Brazil’s Murder Rate Finally Fell—and by a Lot

By Robert Muggah

Published on Foreign Policy

One of the world’s most homicidal countries just registered the sharpest overall decline of lethal violence in its history. Brazil’s murder rate dropped by a whopping 13 percent between 2017 and 2018, from more than 59,000 people killed to just over 51,000. And homicides fell by 25 percent in the first two months of 2019 compared with the same period last year. The rapid improvement in public security, unheralded as it may be, is one of the biggest positive news stories in Brazil right now.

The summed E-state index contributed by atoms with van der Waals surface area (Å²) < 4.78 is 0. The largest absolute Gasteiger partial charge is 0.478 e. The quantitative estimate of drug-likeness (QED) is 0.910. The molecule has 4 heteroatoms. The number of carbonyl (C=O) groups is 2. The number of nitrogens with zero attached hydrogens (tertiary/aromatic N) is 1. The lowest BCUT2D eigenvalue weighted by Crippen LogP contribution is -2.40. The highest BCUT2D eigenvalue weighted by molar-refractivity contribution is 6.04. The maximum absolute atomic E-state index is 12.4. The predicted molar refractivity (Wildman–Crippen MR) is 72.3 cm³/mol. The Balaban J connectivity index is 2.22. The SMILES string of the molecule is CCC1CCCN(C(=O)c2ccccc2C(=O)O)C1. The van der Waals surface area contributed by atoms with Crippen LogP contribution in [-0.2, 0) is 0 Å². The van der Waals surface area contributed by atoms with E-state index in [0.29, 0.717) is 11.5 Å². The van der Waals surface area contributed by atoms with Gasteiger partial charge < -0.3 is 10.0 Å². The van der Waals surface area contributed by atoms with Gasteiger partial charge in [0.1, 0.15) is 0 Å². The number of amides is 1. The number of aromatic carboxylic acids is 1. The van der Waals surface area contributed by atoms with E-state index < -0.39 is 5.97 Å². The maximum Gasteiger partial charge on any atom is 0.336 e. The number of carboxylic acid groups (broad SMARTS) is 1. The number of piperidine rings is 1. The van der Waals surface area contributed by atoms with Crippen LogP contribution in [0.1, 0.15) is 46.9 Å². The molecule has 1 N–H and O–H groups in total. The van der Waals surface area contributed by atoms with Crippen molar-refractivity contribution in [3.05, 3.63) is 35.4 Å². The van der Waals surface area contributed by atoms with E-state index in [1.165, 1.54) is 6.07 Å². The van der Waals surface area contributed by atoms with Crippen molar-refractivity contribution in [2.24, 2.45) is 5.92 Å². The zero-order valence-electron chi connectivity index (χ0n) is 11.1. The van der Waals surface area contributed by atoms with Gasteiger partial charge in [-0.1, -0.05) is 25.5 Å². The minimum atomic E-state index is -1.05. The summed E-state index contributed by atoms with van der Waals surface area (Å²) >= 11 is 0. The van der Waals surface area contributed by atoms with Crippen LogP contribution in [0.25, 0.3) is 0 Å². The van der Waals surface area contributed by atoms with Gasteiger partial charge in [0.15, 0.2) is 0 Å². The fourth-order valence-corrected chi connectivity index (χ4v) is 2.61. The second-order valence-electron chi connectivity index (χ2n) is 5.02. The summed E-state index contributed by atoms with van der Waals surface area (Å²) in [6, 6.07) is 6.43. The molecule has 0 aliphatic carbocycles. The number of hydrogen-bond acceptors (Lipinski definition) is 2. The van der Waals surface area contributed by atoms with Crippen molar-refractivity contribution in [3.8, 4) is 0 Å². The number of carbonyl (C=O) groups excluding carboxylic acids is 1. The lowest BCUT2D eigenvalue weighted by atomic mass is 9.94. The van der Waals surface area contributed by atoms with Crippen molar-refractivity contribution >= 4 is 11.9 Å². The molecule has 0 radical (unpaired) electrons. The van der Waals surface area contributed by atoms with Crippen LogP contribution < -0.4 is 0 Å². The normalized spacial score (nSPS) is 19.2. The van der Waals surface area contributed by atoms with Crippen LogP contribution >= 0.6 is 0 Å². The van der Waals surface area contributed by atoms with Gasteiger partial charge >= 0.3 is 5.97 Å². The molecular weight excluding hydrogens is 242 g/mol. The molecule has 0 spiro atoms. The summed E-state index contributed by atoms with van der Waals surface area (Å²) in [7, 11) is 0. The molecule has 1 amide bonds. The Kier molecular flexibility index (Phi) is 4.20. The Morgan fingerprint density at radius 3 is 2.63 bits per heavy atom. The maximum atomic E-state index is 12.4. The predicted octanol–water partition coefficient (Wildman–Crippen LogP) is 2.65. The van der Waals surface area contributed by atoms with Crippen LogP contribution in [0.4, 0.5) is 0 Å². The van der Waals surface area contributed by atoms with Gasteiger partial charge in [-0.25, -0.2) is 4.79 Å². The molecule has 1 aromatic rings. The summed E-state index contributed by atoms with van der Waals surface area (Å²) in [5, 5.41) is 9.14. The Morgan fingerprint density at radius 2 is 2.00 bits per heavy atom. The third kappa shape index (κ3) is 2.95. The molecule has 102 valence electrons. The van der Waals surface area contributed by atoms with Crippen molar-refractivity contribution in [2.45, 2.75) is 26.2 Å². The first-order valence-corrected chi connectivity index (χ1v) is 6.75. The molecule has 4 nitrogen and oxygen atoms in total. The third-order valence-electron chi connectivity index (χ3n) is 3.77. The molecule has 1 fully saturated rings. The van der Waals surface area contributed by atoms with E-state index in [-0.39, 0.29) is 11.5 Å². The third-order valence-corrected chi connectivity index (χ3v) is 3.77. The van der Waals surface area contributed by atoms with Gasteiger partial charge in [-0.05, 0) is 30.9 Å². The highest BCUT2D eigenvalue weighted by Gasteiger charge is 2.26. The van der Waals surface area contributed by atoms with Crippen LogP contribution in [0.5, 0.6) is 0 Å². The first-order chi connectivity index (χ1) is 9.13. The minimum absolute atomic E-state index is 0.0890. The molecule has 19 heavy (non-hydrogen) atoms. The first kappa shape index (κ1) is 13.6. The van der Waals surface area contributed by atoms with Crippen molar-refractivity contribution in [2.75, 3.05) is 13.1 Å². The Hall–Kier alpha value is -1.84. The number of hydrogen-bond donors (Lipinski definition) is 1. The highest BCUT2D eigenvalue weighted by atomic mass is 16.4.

Even better, the recent murder decline is nationwide, although some states witnessed greater improvements than others: Alagoas, Acre, Espírito Santo, Minas Gerais, Pernambuco, Rio Grande do Norte, Rio Grande do Sul, and Santa Catarina all saw murder rates fall by between 21 and 24 percent over the past year. Massive states such as Bahia, Ceará, Paraná, and São Paulo registered declines of between 10 and 15 percent. Just four states—Amapá, Pará, Tocantins, and Roraima—saw double-digit increases in lethal violence between 2017 and 2018.

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